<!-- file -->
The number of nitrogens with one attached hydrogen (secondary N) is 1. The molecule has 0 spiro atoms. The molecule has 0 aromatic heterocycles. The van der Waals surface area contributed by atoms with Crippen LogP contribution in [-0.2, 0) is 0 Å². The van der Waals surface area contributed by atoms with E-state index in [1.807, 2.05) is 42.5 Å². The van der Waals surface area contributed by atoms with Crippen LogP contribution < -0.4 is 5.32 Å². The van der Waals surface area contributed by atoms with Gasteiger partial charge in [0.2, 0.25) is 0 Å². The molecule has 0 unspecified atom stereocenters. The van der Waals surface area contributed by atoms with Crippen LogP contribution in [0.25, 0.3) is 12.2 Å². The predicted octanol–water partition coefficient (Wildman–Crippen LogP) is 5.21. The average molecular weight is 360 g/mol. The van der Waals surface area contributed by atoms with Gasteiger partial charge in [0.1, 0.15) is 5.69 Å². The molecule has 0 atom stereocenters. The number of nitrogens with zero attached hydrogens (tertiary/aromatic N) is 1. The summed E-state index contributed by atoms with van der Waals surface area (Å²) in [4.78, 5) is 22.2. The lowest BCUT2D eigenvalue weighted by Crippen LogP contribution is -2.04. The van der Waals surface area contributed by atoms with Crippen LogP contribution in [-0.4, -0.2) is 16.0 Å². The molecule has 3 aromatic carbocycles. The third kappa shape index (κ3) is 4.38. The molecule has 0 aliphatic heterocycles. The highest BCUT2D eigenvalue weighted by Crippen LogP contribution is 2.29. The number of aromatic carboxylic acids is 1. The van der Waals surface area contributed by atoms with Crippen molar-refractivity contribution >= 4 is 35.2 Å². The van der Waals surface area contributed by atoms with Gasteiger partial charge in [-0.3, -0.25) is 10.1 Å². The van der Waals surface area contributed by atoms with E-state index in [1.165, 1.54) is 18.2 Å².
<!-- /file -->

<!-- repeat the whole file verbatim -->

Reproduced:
The number of nitrogens with one attached hydrogen (secondary N) is 1. The molecule has 0 spiro atoms. The molecule has 0 aromatic heterocycles. The van der Waals surface area contributed by atoms with Crippen LogP contribution in [-0.2, 0) is 0 Å². The van der Waals surface area contributed by atoms with E-state index in [1.807, 2.05) is 42.5 Å². The van der Waals surface area contributed by atoms with Crippen LogP contribution < -0.4 is 5.32 Å². The van der Waals surface area contributed by atoms with Gasteiger partial charge in [0.2, 0.25) is 0 Å². The molecule has 0 unspecified atom stereocenters. The van der Waals surface area contributed by atoms with Crippen LogP contribution in [0.25, 0.3) is 12.2 Å². The predicted octanol–water partition coefficient (Wildman–Crippen LogP) is 5.21. The average molecular weight is 360 g/mol. The van der Waals surface area contributed by atoms with Gasteiger partial charge in [0.1, 0.15) is 5.69 Å². The molecule has 0 atom stereocenters. The number of nitrogens with zero attached hydrogens (tertiary/aromatic N) is 1. The summed E-state index contributed by atoms with van der Waals surface area (Å²) in [4.78, 5) is 22.2. The lowest BCUT2D eigenvalue weighted by Crippen LogP contribution is -2.04. The van der Waals surface area contributed by atoms with Crippen LogP contribution in [-0.4, -0.2) is 16.0 Å². The molecule has 3 aromatic carbocycles. The third kappa shape index (κ3) is 4.38. The molecule has 0 aliphatic heterocycles. The highest BCUT2D eigenvalue weighted by Crippen LogP contribution is 2.29. The number of aromatic carboxylic acids is 1. The van der Waals surface area contributed by atoms with Crippen molar-refractivity contribution >= 4 is 35.2 Å². The van der Waals surface area contributed by atoms with Gasteiger partial charge in [-0.3, -0.25) is 10.1 Å². The van der Waals surface area contributed by atoms with E-state index in [1.165, 1.54) is 18.2 Å².